7 am: Drinking coffee with Chris in a darkened hospital room while Joey sleeps. Finding comfort in the sound of that water thing that’s used for his oxygen. I should find out what that’s called.
Waiting for confirmation of start time.
7:07am: LOVE that I posted minutes too early! They want us downstairs at 8. This means that we ARE indeed the first case (things change by the minute here, and I heard whispers that our nurses other patient is in queue for surgery with Dr. Baird today as well.)
8:30 am: They wheeled him back, the anesthesia resident called dibs on carrying him back (she met him last night). Her Attending wouldn’t let her, but DID say that she could be the one to put him on the OR table. Sweet Joseph.
10:30 am: I just received a call that surgery has officially started. Chris just received an invitation to play for the Celtics.
He just went on heart/lung bypass. Who knew I would ever type such a thing…
Still on bypass, “doing great”.
Still on bypaaaaaaass. “They’re still plugging away”.
I just found myself checking my own updates for a new update.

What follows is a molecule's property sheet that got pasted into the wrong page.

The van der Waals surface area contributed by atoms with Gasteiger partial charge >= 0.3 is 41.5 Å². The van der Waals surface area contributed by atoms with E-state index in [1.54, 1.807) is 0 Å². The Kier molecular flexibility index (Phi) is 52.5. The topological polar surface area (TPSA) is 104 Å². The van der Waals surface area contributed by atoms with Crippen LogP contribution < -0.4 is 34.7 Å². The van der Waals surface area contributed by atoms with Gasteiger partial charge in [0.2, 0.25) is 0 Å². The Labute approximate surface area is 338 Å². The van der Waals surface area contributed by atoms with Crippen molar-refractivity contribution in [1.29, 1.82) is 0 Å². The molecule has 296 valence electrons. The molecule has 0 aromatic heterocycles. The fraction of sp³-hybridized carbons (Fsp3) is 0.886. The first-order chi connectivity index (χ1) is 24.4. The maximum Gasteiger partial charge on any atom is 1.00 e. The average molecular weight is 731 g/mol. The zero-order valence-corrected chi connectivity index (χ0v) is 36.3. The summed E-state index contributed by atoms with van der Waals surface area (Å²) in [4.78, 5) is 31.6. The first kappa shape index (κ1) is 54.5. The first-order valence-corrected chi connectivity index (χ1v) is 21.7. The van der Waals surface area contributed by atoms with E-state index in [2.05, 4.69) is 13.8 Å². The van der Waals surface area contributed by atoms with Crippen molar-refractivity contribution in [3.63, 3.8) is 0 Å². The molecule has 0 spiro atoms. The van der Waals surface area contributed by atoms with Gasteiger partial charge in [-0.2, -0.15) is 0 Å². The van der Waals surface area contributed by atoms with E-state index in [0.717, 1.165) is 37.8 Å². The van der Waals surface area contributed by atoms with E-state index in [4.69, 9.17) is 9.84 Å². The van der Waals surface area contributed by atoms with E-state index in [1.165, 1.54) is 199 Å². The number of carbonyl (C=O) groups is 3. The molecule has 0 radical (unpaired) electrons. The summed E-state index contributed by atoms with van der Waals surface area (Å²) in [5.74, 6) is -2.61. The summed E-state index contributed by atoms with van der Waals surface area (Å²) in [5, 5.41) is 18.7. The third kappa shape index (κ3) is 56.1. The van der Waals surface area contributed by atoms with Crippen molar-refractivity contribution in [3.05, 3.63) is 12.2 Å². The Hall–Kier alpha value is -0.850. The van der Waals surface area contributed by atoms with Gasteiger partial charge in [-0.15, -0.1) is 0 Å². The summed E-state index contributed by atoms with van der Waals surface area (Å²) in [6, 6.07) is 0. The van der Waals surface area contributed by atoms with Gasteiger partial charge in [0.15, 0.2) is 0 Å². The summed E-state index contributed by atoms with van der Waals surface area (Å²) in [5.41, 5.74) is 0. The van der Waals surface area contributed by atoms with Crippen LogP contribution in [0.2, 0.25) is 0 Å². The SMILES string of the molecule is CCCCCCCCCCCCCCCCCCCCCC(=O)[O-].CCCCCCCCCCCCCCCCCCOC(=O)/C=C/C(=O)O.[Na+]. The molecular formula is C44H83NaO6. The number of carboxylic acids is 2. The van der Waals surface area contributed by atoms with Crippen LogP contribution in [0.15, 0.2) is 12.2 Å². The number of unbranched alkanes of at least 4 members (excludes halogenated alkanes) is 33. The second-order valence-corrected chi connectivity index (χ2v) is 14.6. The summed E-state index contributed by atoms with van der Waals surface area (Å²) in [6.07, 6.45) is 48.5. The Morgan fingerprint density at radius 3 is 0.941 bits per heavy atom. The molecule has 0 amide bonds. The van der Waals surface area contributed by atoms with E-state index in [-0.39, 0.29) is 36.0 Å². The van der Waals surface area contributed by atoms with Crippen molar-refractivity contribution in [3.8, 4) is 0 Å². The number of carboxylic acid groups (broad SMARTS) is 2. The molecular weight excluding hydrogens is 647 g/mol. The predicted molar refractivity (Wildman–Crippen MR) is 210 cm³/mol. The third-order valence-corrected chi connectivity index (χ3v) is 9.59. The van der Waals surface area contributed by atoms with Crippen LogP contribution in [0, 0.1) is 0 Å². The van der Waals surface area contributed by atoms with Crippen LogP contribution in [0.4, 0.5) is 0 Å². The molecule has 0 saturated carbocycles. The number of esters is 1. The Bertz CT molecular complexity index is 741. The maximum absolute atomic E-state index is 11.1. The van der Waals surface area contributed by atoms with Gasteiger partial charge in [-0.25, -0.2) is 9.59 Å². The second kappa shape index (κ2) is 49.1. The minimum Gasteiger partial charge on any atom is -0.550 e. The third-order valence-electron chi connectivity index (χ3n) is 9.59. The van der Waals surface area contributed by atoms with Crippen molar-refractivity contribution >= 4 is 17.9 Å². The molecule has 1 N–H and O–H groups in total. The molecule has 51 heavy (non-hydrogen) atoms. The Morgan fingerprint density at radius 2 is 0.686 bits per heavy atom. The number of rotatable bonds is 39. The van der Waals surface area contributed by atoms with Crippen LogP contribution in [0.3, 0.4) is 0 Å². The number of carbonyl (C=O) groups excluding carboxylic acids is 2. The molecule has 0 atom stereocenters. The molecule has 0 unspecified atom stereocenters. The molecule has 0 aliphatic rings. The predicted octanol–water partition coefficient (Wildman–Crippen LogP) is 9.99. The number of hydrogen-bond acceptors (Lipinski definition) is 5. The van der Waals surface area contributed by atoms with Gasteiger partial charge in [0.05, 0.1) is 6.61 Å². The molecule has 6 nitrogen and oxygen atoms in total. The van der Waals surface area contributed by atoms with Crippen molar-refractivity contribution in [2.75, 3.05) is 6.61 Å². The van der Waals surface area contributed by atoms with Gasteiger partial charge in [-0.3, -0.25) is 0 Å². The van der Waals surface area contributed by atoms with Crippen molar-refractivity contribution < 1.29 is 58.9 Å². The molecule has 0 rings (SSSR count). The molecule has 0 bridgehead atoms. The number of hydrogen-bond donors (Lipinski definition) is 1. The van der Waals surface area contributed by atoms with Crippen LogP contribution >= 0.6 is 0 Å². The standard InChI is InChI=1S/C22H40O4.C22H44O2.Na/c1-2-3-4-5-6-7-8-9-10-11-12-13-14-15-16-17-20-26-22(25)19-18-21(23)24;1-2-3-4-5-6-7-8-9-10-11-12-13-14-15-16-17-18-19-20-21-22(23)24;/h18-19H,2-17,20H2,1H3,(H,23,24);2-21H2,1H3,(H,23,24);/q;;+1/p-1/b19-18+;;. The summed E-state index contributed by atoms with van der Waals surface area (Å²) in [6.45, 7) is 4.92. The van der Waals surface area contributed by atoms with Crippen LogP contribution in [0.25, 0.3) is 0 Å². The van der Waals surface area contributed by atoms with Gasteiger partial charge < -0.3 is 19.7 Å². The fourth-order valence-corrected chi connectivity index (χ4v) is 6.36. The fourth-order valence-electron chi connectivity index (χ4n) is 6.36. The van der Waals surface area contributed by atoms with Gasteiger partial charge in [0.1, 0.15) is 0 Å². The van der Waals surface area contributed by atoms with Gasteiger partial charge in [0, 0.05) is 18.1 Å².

Examining his work, checking out Joey’s heart, still on bypass. Sounds like they may be done with the surgical intervention piece and that its getting close to time to close his up.
OFF BYPASS. They are getting ready to close him up. The surgeon likes to hover (yes, please) as they do this. We should see him to get the lowdown in an hour or so.
We just met with his cardiologist, surgery is officially complete. Next step is recovery – the first 48 hours are never fun, but from what Dr Marx said, he’s super stable. They’ve weaned him off the respirator to 50% with sats in the 90s (the expectation is that he’ll be in the 80s breathing on his own)
They closed his ASD, and left a fenestration. The closed his VSD. Opened the right outflow tract and removed his shunt. Oh, and the Glenn, they did the Glenn. They have already seen some growth in his RV, I kinda feel like this is what Joey wanted. Otherwise I’d imagine he’d still be yelling at us.
Please keep those prayers coming for a sturdy recovery, and that Chris and I can retain all of the information that is being given to us.
Now we wait to see the surgeon, and then our son.
We just left him. He looks amazing, and quite different from last time. They took pieces of his heart and manipulated them – last time they “simply” required him with the shunt.
Dr. Baird, his surgeon, my new BFF, said that it went better than expected. He had light in his eyes and hugged ME. I felt like he took today as a victory for both himself and Joey.
Now we eat.